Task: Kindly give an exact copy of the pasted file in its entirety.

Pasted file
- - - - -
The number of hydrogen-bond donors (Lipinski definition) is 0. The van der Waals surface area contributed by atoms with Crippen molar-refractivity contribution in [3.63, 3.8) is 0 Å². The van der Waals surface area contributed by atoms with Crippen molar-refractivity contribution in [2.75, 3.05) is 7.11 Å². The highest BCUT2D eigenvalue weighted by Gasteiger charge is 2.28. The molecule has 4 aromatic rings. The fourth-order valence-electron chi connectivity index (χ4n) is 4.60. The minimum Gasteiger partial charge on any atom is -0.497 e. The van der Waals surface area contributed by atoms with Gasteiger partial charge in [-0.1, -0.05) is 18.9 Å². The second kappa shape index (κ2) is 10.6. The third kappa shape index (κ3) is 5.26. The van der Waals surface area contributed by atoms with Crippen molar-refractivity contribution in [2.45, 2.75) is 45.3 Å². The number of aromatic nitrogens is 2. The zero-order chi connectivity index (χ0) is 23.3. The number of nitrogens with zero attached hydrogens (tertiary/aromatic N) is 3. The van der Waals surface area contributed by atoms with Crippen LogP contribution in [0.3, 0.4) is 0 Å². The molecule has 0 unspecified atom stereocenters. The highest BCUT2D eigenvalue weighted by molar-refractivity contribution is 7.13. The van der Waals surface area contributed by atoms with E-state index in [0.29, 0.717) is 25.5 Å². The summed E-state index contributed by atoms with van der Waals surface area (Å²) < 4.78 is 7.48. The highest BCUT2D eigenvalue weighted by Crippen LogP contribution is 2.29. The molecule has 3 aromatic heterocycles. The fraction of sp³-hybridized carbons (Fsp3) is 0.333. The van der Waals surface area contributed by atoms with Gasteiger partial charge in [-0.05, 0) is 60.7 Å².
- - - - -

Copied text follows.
The number of hydrogen-bond donors (Lipinski definition) is 0. The van der Waals surface area contributed by atoms with Crippen molar-refractivity contribution in [3.63, 3.8) is 0 Å². The van der Waals surface area contributed by atoms with Crippen molar-refractivity contribution in [2.75, 3.05) is 7.11 Å². The highest BCUT2D eigenvalue weighted by Gasteiger charge is 2.28. The molecule has 4 aromatic rings. The fourth-order valence-electron chi connectivity index (χ4n) is 4.60. The minimum Gasteiger partial charge on any atom is -0.497 e. The van der Waals surface area contributed by atoms with Gasteiger partial charge in [-0.1, -0.05) is 18.9 Å². The second kappa shape index (κ2) is 10.6. The third kappa shape index (κ3) is 5.26. The van der Waals surface area contributed by atoms with Crippen molar-refractivity contribution in [2.45, 2.75) is 45.3 Å². The number of aromatic nitrogens is 2. The zero-order chi connectivity index (χ0) is 23.3. The number of nitrogens with zero attached hydrogens (tertiary/aromatic N) is 3. The van der Waals surface area contributed by atoms with Crippen LogP contribution in [0.3, 0.4) is 0 Å². The molecule has 0 unspecified atom stereocenters. The highest BCUT2D eigenvalue weighted by molar-refractivity contribution is 7.13. The van der Waals surface area contributed by atoms with E-state index in [0.29, 0.717) is 25.5 Å². The summed E-state index contributed by atoms with van der Waals surface area (Å²) < 4.78 is 7.48. The highest BCUT2D eigenvalue weighted by Crippen LogP contribution is 2.29. The molecule has 3 aromatic heterocycles. The fraction of sp³-hybridized carbons (Fsp3) is 0.333. The van der Waals surface area contributed by atoms with Gasteiger partial charge in [-0.05, 0) is 60.7 Å².